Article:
PITTSFORD - Jonathan Williams strode out of training camp Friday afternoon without a shirt, his pads dangling from his right hand. Sweat dripped off his six-pack as the sun beamed down on his chest. A bystander made a comment about Williams' half-naked strut, to which he responded, "I work too hard for this!"
This, which he was referring to as his physique, could also be this, his chance to actually make a dent in the Bills offense this year. He's finally getting a chance to show off, his game and his mid-section, with a rookie season in which he made minimal impact behind him.
The second-year running back out of Arkansas spent last year in the depths of the depth chart behind LeSean McCoy and Mike Gillislee, only tallying 94 yards on 27 carries, one catch for no yards and two fumbles. Williams admittedly wasn't himself for all of last season coming off a foot injury suffered in the summer of 2015 that sidelined him for his entire senior season with the Razorbacks. But with a year as a student under his belt, along with a fully healthy foot, Williams is primed to contribute as what looks to be Buffalo's No. 2 back.
"It’s funny. I was talking to a couple guys just yesterday, last night, and I was telling them how much difference a year can make," Williams said after Day 2 of training camp on Friday. "Last year I was coming out here and I was still kind of dealing with a foot injury and it was new. It was my first year coming back off of an injury. I didn’t play the year before and now coming out here, being able to take those "two" reps and learn from Shady, feel like I’m more a part of the team."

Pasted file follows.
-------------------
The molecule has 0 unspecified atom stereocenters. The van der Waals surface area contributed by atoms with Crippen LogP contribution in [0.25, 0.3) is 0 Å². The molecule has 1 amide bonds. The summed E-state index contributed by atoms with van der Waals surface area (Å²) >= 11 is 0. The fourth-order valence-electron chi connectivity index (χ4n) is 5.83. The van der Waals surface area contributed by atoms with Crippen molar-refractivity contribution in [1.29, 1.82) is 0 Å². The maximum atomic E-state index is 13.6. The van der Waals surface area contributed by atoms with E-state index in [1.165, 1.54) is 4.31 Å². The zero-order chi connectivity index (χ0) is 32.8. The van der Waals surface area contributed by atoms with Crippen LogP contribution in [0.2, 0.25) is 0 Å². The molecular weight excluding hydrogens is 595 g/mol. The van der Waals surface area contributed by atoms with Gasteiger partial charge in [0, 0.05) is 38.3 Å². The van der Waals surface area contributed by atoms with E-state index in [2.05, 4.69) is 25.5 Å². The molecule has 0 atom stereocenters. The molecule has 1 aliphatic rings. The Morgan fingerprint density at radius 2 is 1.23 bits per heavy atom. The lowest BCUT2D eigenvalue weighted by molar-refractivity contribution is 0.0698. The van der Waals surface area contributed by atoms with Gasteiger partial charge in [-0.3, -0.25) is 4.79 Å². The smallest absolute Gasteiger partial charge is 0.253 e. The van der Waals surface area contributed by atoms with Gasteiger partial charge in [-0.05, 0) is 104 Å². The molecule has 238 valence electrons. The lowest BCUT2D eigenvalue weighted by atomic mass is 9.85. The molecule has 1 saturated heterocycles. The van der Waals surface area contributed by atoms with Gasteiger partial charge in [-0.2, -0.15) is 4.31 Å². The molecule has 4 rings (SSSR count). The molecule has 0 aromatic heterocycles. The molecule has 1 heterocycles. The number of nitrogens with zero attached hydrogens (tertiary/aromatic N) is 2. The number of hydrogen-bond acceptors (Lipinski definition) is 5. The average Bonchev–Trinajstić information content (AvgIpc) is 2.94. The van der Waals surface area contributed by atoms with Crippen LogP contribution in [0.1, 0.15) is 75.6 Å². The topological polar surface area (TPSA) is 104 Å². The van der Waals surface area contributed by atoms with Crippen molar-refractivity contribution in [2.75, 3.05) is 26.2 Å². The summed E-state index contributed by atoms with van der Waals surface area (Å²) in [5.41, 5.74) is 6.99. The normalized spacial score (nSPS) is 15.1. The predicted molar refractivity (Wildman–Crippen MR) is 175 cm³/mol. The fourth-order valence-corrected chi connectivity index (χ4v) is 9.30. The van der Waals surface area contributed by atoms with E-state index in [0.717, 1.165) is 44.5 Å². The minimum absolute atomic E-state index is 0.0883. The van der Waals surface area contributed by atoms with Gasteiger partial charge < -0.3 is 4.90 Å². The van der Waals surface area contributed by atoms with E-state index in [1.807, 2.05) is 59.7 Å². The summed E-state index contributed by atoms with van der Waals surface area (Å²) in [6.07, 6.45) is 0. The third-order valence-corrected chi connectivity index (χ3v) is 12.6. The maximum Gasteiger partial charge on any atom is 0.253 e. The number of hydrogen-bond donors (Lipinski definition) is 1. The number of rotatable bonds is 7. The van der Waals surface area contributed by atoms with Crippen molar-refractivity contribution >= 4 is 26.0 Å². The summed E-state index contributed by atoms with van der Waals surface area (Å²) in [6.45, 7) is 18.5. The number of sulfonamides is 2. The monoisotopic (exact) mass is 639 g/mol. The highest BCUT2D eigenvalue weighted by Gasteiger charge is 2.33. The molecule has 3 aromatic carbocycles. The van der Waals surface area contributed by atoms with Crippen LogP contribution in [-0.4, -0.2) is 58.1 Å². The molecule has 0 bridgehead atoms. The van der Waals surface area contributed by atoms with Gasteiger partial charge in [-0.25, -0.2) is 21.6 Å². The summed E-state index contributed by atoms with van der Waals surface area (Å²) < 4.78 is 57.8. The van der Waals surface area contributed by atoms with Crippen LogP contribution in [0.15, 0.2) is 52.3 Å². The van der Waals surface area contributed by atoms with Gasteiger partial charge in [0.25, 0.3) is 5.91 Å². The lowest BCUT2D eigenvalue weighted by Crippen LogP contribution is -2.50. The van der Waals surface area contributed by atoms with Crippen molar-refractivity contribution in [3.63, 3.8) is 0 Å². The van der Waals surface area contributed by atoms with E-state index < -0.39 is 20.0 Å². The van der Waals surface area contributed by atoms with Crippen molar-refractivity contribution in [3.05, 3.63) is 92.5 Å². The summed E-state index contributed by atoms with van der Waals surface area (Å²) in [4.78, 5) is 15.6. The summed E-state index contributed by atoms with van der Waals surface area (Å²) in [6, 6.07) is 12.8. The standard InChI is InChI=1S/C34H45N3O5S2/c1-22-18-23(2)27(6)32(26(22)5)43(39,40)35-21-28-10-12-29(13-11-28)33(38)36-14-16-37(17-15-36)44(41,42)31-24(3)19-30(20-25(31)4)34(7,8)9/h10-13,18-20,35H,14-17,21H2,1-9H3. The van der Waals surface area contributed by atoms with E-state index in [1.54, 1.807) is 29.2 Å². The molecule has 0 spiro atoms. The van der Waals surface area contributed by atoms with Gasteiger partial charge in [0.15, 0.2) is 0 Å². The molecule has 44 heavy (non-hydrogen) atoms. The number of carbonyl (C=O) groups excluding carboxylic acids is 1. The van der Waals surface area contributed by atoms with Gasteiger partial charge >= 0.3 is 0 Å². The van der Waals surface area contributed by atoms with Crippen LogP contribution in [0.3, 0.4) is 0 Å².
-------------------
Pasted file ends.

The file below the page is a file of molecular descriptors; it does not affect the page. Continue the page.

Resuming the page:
With a visibly increased focus on pass-catching out of the backfield under new head coach Sean McDermott and first-year offensive coordinator Rick Dennison, Williams set aside an hour each day this offseason to make sure that "one reception for no yards" sees a spike in Year 2.
A normal daily routine would go like this for the Allen, Texas native: Wake up at 7, eat breakfast, drive 15 minutes to Michael Johnson Training Facility in nearby McKinney, train there from 9-11 a.m., return home to rest and eat and work on pass-catching and route-running from 5-6 p.m. By no means are Williams and McCoy, one of the best and most versatile at his position in the league, the same style of player. But even if Williams can replicate some of that second dimension his superior has, it'll be an added bonus to an arsenal the Bills will rely significantly more on this season.
"Jonathan, he’s kind of split between power man and speed. Jonathan’s fast and he’s quick," McCoy said. "He doesn’t get a lot of praise for his quickness, so I think he’ll be a great change of pace, bringing in that power. We should do well. Mike" Gillislee "did very, very well last year. I think Jonathan’s gonna replace him and I think he’ll do good."
Replacing Gillislee would be a welcome surprise to Bills coaches. The team's backup last year who the Bills let walk in free agency to the Patriots, Gillislee amassed nine total touchdowns as a potent goal-line threat behind McCoy. A year after feeling left out, hurt and without a desire to even inform trainers about the pain in his foot, Williams feels ready to fill that role.
"He’s got good ball skills, he’s got good speed, he’s got good quickness, he can pass protect," said Tim Horton, Williams' position coach at Arkansas. "He’s a pretty complete player."
The last time Williams came off a healthy offseason, his junior year at Arkansas, he ran for almost 300 more yards and scored eight more touchdowns than the year before.
He struts through the grounds of St. John Fisher College with a little bit of that swagger back coming off another healthy offseason, ready to return to the back he thinks he can be.
"I don’t want it to be too much of a drop-off when Shady comes out," Williams said. " I want them to have that confidence in their No. 2 running back that whenever they put me in, there won’t be a drop-off."